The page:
For those who
have been living under a rock have never heard of it, “BioShock” is an extremely highly regarded first person shooter (FPS) video game. On Metacritic it is tied with “Half-Life 2” as the highest rated FPS of all time.
Let me start with this: I don’t really like FPS’s. They’re TOO intense for me – I know that’s what people love about them, but there you go. I don’t like jumping out of my skin every three minutes frantically trying to stave off hordes of enemy fighters. That’s too frantic and too immediately pressing to be fun to me. This is part of why I think the Portal games are so amazing – you manage to get totally invested in the story WITHOUT this type of ever-present danger of death. It’s a remarkable achievement.
All of this said – “BioShock” is an incredible game. It is, in every possible way, a masterpiece. You play as a silent first-person protagonist who survives a plane crash and just happens to find the grand underwater city of Rapture, now in a state of bad disrepair and overrun by being called splicers. You quickly gain communication with a man named Atlas, who puts you up to the task of rescuing his family, trapped by the megalomaniacal Andrew Ryan in the bowels of the city. As you go through the game you also slowly piece together what happened to transform Rapture from an apparently vibrant, beautiful metropolis into a giant leaking monstrosity overrun with ghosts and mutants.
“BioShock” is most famous for its story, and without revealing any spoilers oh MAN is that reputation deserved. I knew going into the game that there was supposedly a big twist that came in somewhere near the end. Since there are really only four characters besides yourself you pretty much know who the twist will involve, but even I didn’t expect what happened. I was floored, and in the best possible way.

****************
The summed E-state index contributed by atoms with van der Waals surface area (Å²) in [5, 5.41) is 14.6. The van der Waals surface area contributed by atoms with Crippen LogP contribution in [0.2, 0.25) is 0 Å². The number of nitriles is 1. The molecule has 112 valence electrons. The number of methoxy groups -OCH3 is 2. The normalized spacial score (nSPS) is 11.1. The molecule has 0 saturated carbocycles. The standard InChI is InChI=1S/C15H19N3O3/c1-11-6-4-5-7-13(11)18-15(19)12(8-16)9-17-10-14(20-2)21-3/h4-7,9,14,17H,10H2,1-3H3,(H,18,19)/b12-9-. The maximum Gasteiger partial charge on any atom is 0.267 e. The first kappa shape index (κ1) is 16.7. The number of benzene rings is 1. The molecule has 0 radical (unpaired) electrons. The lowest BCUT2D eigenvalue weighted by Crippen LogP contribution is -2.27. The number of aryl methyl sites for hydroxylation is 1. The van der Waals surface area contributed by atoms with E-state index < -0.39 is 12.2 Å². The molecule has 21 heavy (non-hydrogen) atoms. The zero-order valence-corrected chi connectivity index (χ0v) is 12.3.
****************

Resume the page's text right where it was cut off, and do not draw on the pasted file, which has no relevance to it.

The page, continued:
One really impressive thing about the story is that things that, at the beginning of a game, might seem a little “off” to you generally end up being explained later. “It just so happened” coincidences and unexplained plot points aren’t just a part of the suspension of disbelief – there’s actually a reason, something I never expected to get. And the way the story is told, through scattered audiologs throughout the city, immerses you totally into the game. Instead of being spoon-fed information you discover it organically, really making it feel as if you’re solving a mystery on your own and not because developers want you to.
The writers of “BioShock” explore the meaning of “choice” in a video game in a way that I’ve never seen before. There are certain choices in the game that you make that actually have an effect on things later on. Still, even with that, you’re playing a game crafted by developers to move you towards completing an ultimate goal. Yet again though, instead of just making this a part of the typical video game suspension of disbelief, “BioShock” goes above and beyond and in a very meta way actually addresses this issue in-game, coming up with a solution that is completely believable given what we know of the story to that point and as creepy as Hell. The game does a great job making you think.
Then, of course, there’s Rapture itself. Rapture is, in its own way, beautiful. For a relatively old game (2006), the graphics are still pretty stunning. The whole place feels sprawling and grand. You can see both how it was so great and why it fell. In its heyday you can see that it must have been simply marvelous, but it was simply TOO big. Large sections were there just because they could be. The gross overindulgence exhibited is always a good indicator of corruption creeping into the works, and this was very apparent in Rapture.
If the game had a flaw it’s the flaw of basically all FPS’s. The gameplay is sometimes too repetitive, with missions involving you running around to find things while hacking through enemies. This is a minor criticism that is mitigated in a big way by the huge variety you have in the style you fight, but a criticism it remains.
I’m not even finished with it yet, but having passed the big twist of the game I felt ready to comment on it. Overall, a 10 of 10. Not quite as good as the Portal games, but then what is? Nothing, that’s what.
When this is over I can’t wait to play “BioShock Infinite”, a spiritual successor set in the same universe. It looks, if anything, even better.